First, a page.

The Sweet Baby Back ($20++) also faced similar issues as the cuts were soft but contained too much fats that it was difficult to tear off much meat from the bone. It was not surprisingly that the grease left us jaded with mild discomfort in the throat. However, the blend of sweet paprika in the marinade resulted in some sweet pleasant taste without the heat.

 
We prefer the Chilean Seabass ($24++) which has a lovely depth of umami flavour coming from the miso and wine marinade. The Soy Yuzu Beef ($20++) is another meaty joy to savour with bright acidic notes. Torched lightly on the surface, the thinly-sliced Argentine tenderloin, albeit raw and pinkish on the underneath, were delectably succulent and chewy.

 

 
The Matcha Millefeuille ($15++) was a huge mishap, possibly one of the least palatable restaurant dessert I've ever encountered. Despite being assembled ala minute, the puff pastry was soggy (underbaked in the first place). The substandard matcha cream and some foreign objects like lychees failed to translate well on the palates.

I sneaked a peek at the white chocolate banana tempura which the French guy next to us ordered and was glad we didn't order that. Phew.

 
Nonetheless, there was one very delicious dessert that melted our hearts--the Peanut butter molten lava cake ($15++). Baked in a iron-cast mini stove pan, the crusty dark chocolate exterior comes with a rich saucy peanut butter center, so rich that we could forgive the puny amount of ice cream served alongside. So skip the other 2 desserts and order this. However, dining at East8 chalked up a hefty despite the "savings" and it is a good place to chill-out but not for a quality meal that would fill you up. Full review : www.dairycream.blogspot.com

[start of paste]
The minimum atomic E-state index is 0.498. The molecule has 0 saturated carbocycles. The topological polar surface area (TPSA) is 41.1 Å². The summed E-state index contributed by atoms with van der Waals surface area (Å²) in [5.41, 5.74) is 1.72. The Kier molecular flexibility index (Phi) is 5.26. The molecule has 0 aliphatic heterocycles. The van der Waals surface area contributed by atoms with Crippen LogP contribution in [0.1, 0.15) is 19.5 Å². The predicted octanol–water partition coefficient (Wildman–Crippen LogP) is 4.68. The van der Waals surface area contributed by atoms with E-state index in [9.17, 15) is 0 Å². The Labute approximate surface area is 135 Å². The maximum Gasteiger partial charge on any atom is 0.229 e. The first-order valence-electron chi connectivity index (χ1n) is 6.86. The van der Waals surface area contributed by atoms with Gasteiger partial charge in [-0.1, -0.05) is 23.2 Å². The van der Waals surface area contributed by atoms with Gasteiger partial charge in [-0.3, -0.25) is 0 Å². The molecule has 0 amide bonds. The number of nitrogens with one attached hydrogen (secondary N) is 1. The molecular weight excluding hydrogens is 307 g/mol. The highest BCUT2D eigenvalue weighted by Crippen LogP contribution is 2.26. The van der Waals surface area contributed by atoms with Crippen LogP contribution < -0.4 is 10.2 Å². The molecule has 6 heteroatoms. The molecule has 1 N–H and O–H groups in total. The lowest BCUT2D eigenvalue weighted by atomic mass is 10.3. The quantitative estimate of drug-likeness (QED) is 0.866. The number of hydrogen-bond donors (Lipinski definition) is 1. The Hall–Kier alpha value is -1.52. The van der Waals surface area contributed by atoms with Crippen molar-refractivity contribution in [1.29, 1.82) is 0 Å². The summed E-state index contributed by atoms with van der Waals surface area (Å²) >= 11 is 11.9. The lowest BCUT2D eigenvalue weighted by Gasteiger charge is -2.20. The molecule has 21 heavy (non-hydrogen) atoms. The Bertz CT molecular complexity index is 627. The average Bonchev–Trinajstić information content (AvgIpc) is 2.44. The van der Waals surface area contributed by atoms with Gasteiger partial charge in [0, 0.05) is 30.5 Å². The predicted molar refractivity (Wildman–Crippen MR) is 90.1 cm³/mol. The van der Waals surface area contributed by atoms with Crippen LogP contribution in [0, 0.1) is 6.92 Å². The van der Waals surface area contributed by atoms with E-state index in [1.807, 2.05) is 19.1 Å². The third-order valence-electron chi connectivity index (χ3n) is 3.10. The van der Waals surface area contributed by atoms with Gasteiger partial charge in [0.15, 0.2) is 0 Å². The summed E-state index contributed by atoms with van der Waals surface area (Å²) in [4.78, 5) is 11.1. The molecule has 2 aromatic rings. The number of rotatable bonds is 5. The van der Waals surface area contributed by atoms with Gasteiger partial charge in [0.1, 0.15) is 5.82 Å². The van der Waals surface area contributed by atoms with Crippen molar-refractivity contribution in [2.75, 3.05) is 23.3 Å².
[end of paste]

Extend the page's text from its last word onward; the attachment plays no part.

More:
Spending per head: Approximately $48(Dinner)

Other Ratings:
Taste
 2  |  
Environment
 2  |  
Service
 2  |  
Clean
 2  |  
Price
 1

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Categories : Japanese | Bakery | Café | Brunch

 
Full review: http://dairycream.blogspot.sg/2015/01/asanoya-singapore.html
Something that bewildered me is the sheer popularity of the Cube Loaf--cream filled
cube-shaped bread available in Yuzu cheese, Caramel apple, Matcha, Chocolate,
etc. Perhaps due to our nation's fetish for something goeey or flowy in the
centre (think Liu sha bao or molten lava cake), this has been the most featured
item on any media platform.

 
However, I suggest we try to manage our
expectations as the Matcha is just a chewy chocolate bread filled with sweet
matcha custard that is resistant to flow. Perhaps the chef did not intend to make
it flow in the first place. The problem wasn't whether it flowed or not, but